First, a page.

Ten years after his body finally gave up the battle against what is euphemistically known as "the jazz life", Chet Baker still has a firm grip on the imagination of the jazz-buying public. Indeed, for many, he probably epitomises the ability to produce beauty from unpromising circumstances. And one of the trumpeter and ballad-singer's greatest rivals for that position was the alto player Art Pepper, who appears as Baker's sparring partner on Picture of Heath, one of the latest batch of Pacific Jazz reissues being put out by Blue Note. Originally entitled Playboys, this 1956 record dominated by Jimmy Heath tunes sees the pair in good fettle, with Pepper's sax tone - on the lively numbers especially - as distinctive as ever.

Baker fans are particularly well served at the moment. As well as this and other Pacific reissues, there are re-releases from other labels, too. One of the most welcome of these is Columbia's Chet Baker With Strings album from 1954, which, with tunes like "You Don't Know What Love Is", is a truly lachrymose affair. In addition, Verve has just issued a three- CD package covering a date Baker performed with another exponent of the "cool" style, Stan Getz, in Stockholm in 1983.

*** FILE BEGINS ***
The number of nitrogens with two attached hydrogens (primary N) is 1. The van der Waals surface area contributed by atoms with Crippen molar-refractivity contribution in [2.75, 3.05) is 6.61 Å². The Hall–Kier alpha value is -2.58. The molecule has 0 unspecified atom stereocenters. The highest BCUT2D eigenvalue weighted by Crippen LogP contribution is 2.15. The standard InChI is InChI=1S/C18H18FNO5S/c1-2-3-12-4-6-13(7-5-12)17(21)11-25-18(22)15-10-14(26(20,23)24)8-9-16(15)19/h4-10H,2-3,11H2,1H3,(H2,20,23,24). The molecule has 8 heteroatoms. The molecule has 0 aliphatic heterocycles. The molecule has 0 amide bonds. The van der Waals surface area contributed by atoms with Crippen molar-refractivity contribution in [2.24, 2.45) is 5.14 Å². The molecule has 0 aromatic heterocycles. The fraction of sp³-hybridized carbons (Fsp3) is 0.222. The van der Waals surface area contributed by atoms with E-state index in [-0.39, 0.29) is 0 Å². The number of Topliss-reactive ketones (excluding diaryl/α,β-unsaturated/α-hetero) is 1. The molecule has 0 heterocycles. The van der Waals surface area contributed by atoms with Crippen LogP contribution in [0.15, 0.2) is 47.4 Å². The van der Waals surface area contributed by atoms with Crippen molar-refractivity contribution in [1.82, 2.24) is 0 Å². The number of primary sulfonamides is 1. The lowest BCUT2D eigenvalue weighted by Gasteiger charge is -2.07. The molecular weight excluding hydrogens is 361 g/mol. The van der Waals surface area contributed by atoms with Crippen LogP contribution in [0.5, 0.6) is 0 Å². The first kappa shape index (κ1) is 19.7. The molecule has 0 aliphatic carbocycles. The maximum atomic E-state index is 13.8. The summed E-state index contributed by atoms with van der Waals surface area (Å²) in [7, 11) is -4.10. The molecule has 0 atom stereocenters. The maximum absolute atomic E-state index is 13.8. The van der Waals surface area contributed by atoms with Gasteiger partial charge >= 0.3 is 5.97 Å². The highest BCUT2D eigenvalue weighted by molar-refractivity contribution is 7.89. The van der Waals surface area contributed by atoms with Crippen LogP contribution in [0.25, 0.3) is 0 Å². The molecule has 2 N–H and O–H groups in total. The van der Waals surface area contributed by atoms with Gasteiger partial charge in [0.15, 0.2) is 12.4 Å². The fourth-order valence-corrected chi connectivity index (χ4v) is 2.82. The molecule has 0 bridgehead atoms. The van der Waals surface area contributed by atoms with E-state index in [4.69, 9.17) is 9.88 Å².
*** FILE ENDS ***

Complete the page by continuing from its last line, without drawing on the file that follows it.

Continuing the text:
The great virtue of this reissue programme is that the vaults are being trawled for lesser-known names as well as stars. Consequently, there is the opportunity to assess the breadth of the much-maligned West Coast sound through the often interesting work of the engineer-turned-saxophonist Bill Perkins, Bud Shank and Jack Montrose as well as Cy Touff, a performer as obscure as his chosen instrument, the bass trumpet.

Furthermore, the idea that the West Coast was all about somewhat intellectual mood music performed by white musicians is given the lie by the recent Blue Note compilation Blue Pacific Funk, Walkin' on the West Coast. Rooted in the driving R'n'B brought to the Los Angeles area by Texas musicians, such as Curtis Amy, Harold Land and the group then known as the Jazz Crusaders, many of the tracks are highly danceable numbers. With Mid-Westerners such as trumpeter Carmell Jones and organist Charles Kynard also present, this is a groove-laden album that offers a glimpse of what those hot and sweaty East LA nightclubs described so diligently by by thriller writer Walter Mosley must have been like.